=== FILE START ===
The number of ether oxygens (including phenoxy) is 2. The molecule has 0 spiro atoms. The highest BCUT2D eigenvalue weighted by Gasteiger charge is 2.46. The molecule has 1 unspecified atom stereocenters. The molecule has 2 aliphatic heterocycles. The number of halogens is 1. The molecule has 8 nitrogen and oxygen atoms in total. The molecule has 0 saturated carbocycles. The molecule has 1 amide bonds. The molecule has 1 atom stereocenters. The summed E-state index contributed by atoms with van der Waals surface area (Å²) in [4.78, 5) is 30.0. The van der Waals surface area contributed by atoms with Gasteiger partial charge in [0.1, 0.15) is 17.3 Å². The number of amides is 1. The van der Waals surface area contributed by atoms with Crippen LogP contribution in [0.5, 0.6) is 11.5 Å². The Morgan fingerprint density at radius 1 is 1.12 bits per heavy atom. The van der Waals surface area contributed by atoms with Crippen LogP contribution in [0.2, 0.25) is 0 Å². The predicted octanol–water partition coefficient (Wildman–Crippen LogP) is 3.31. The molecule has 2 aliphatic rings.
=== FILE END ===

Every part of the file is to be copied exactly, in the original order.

The number of ether oxygens (including phenoxy) is 2. The molecule has 0 spiro atoms. The highest BCUT2D eigenvalue weighted by Gasteiger charge is 2.46. The molecule has 1 unspecified atom stereocenters. The molecule has 2 aliphatic heterocycles. The number of halogens is 1. The molecule has 8 nitrogen and oxygen atoms in total. The molecule has 0 saturated carbocycles. The molecule has 1 amide bonds. The molecule has 1 atom stereocenters. The summed E-state index contributed by atoms with van der Waals surface area (Å²) in [4.78, 5) is 30.0. The van der Waals surface area contributed by atoms with Gasteiger partial charge in [0.1, 0.15) is 17.3 Å². The number of amides is 1. The van der Waals surface area contributed by atoms with Crippen LogP contribution in [0.5, 0.6) is 11.5 Å². The Morgan fingerprint density at radius 1 is 1.12 bits per heavy atom. The van der Waals surface area contributed by atoms with Crippen LogP contribution in [0.2, 0.25) is 0 Å². The predicted octanol–water partition coefficient (Wildman–Crippen LogP) is 3.31. The molecule has 2 aliphatic rings.